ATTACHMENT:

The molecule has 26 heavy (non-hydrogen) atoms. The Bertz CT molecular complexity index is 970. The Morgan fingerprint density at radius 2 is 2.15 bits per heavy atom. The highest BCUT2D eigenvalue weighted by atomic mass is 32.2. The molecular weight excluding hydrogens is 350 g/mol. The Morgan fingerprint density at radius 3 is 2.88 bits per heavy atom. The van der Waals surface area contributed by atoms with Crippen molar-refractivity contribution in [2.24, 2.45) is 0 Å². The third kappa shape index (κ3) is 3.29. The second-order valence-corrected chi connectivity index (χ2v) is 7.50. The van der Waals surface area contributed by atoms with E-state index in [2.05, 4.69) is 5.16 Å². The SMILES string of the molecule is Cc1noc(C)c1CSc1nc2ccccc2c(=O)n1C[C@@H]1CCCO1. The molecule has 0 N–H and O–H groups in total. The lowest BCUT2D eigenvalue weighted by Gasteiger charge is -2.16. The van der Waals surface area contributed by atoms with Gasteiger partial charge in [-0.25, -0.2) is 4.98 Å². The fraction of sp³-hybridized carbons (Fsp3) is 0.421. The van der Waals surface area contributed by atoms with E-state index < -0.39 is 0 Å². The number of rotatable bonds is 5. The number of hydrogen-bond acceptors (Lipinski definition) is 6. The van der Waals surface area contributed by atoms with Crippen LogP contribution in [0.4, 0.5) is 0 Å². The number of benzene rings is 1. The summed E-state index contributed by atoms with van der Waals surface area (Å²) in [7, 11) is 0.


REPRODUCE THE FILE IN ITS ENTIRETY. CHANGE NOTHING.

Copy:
The molecule has 26 heavy (non-hydrogen) atoms. The Bertz CT molecular complexity index is 970. The Morgan fingerprint density at radius 2 is 2.15 bits per heavy atom. The highest BCUT2D eigenvalue weighted by atomic mass is 32.2. The molecular weight excluding hydrogens is 350 g/mol. The Morgan fingerprint density at radius 3 is 2.88 bits per heavy atom. The van der Waals surface area contributed by atoms with Crippen molar-refractivity contribution in [2.24, 2.45) is 0 Å². The third kappa shape index (κ3) is 3.29. The second-order valence-corrected chi connectivity index (χ2v) is 7.50. The van der Waals surface area contributed by atoms with E-state index in [2.05, 4.69) is 5.16 Å². The SMILES string of the molecule is Cc1noc(C)c1CSc1nc2ccccc2c(=O)n1C[C@@H]1CCCO1. The molecule has 0 N–H and O–H groups in total. The lowest BCUT2D eigenvalue weighted by Gasteiger charge is -2.16. The van der Waals surface area contributed by atoms with Gasteiger partial charge in [-0.25, -0.2) is 4.98 Å². The fraction of sp³-hybridized carbons (Fsp3) is 0.421. The van der Waals surface area contributed by atoms with E-state index < -0.39 is 0 Å². The number of rotatable bonds is 5. The number of hydrogen-bond acceptors (Lipinski definition) is 6. The van der Waals surface area contributed by atoms with Crippen LogP contribution in [0.4, 0.5) is 0 Å². The number of benzene rings is 1. The summed E-state index contributed by atoms with van der Waals surface area (Å²) in [7, 11) is 0.